Cortical spreading depression was used as a means of providing a reversible split-brain in several experiments on interocular transfer in the hooded rat. It was shown that this phenomenon cannot be explained on the basis of the presence of a small number of ipsilateral fibers, but that central mechanisms are likely involved. Two such mechanisms were described: (1) the bilateral storage of memory traces during monocular learning, with the primary trace (hemisphere contralateral to the open eye) being stronger than the secondary trace (ipsilateral hemisphere); and, (2) the use of the traces in both hemispheres during monocular performance through the naive eye. Implications of these results for the general problem of interhemispheric communication are discussed.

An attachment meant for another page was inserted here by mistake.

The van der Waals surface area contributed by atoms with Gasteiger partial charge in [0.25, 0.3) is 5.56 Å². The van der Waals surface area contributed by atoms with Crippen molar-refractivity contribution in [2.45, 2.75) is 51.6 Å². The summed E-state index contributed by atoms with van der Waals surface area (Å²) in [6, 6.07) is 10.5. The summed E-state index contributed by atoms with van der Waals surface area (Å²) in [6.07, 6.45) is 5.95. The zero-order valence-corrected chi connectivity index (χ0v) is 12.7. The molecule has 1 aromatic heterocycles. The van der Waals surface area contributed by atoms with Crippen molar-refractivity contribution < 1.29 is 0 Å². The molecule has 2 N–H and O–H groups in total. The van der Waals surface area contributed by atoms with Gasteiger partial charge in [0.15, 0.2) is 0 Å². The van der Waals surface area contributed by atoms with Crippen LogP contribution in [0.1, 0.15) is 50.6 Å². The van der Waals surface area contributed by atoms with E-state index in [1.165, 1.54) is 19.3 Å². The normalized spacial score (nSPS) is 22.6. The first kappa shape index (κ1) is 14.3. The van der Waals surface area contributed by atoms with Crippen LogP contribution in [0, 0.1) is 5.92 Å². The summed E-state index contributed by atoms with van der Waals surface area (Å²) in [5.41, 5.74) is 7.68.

- Interhemispheric communication
- Interocular transfer
- Visual discrimination Cortical spreading depression
ASJC Scopus subject areas
- Experimental and Cognitive Psychology
- Behavioral Neuroscience